"Man and the Natural World" is arguably the central theme of the book. The heath functions as its own character in addition to being an evocative backdrop that has some sort of psychic link to the characters. The characters and the heath have an interesting relationship in which people and the heath reflect each other's moods. So, yes, the heath is doing a whole lot at once – it reflects the characters, and yet also has features, feelings, even dialogue (such as with the "wind" that seems to speak).
However, this is a book about how man exists within nature and not just alongside of it – certainly not just some chummy pals. In fact, man doesn't live side-by-side with nature as equals at all; the heath is not the friendly or romantic place that the highly-romantic language might imply. Instead, Hardy depicts people as small and even overwhelmed by nature. Nature is downright Darwinian – everything boils down to survival, competition, and evolution. Of course, this is rather fitting given the impact Darwin and his ideas had on nineteenth-century thinkers and people like Hardy. Yup, the heath controls the people, not the other way around.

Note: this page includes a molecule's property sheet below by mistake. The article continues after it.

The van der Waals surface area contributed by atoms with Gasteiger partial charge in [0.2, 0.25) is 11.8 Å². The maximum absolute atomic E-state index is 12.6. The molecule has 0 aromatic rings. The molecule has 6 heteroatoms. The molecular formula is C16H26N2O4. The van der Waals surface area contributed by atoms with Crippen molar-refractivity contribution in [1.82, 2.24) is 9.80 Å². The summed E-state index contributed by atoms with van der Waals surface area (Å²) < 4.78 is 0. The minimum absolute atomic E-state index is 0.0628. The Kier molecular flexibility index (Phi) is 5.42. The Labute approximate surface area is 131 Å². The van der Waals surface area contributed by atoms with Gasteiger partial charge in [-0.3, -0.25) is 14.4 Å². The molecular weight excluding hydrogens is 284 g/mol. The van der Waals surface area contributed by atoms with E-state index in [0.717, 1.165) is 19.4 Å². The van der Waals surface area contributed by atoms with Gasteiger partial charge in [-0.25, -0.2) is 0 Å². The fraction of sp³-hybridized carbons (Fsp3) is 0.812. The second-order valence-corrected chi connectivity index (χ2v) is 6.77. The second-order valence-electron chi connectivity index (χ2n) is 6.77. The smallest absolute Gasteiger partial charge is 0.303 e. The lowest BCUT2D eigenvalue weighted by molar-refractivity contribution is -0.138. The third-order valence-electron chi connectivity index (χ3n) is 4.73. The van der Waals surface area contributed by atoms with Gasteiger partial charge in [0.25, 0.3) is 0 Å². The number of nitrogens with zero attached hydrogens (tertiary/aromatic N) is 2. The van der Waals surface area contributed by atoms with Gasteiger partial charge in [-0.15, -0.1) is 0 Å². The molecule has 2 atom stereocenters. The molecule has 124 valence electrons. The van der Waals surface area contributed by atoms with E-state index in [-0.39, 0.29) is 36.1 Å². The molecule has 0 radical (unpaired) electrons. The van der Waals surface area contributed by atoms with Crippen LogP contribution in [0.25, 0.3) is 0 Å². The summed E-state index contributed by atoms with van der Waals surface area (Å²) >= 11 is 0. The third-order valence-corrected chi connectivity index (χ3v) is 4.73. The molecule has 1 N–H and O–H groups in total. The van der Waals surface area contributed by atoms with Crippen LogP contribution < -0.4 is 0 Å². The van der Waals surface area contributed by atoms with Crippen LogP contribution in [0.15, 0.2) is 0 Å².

The heath is a largely negative force in the novel and it dooms the characters that live upon it to lives of misery or death.
Though Eustacia hates the heath, she has the strongest connection to it, more so than any other character.